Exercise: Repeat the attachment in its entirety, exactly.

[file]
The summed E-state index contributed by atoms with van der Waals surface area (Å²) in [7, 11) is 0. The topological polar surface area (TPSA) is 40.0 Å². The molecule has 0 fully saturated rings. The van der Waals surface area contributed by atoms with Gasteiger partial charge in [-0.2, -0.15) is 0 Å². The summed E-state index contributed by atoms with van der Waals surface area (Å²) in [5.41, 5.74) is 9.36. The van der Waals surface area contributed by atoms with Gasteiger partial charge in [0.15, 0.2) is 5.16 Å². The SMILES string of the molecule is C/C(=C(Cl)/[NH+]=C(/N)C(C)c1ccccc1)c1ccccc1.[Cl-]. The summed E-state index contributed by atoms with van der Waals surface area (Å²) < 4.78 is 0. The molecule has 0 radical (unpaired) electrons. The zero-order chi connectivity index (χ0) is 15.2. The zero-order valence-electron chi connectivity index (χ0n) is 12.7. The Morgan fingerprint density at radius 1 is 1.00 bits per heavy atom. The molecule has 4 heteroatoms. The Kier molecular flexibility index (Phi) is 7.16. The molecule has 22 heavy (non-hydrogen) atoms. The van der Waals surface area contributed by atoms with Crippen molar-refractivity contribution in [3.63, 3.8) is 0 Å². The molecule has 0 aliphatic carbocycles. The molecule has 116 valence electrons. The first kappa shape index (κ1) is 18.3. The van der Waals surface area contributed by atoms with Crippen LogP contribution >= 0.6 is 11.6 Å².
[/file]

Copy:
The summed E-state index contributed by atoms with van der Waals surface area (Å²) in [7, 11) is 0. The topological polar surface area (TPSA) is 40.0 Å². The molecule has 0 fully saturated rings. The van der Waals surface area contributed by atoms with Gasteiger partial charge in [-0.2, -0.15) is 0 Å². The summed E-state index contributed by atoms with van der Waals surface area (Å²) in [5.41, 5.74) is 9.36. The van der Waals surface area contributed by atoms with Gasteiger partial charge in [0.15, 0.2) is 5.16 Å². The SMILES string of the molecule is C/C(=C(Cl)/[NH+]=C(/N)C(C)c1ccccc1)c1ccccc1.[Cl-]. The summed E-state index contributed by atoms with van der Waals surface area (Å²) < 4.78 is 0. The molecule has 0 radical (unpaired) electrons. The zero-order chi connectivity index (χ0) is 15.2. The zero-order valence-electron chi connectivity index (χ0n) is 12.7. The Morgan fingerprint density at radius 1 is 1.00 bits per heavy atom. The molecule has 4 heteroatoms. The Kier molecular flexibility index (Phi) is 7.16. The molecule has 22 heavy (non-hydrogen) atoms. The van der Waals surface area contributed by atoms with Crippen molar-refractivity contribution in [3.63, 3.8) is 0 Å². The molecule has 0 aliphatic carbocycles. The molecule has 116 valence electrons. The first kappa shape index (κ1) is 18.3. The van der Waals surface area contributed by atoms with Crippen LogP contribution >= 0.6 is 11.6 Å².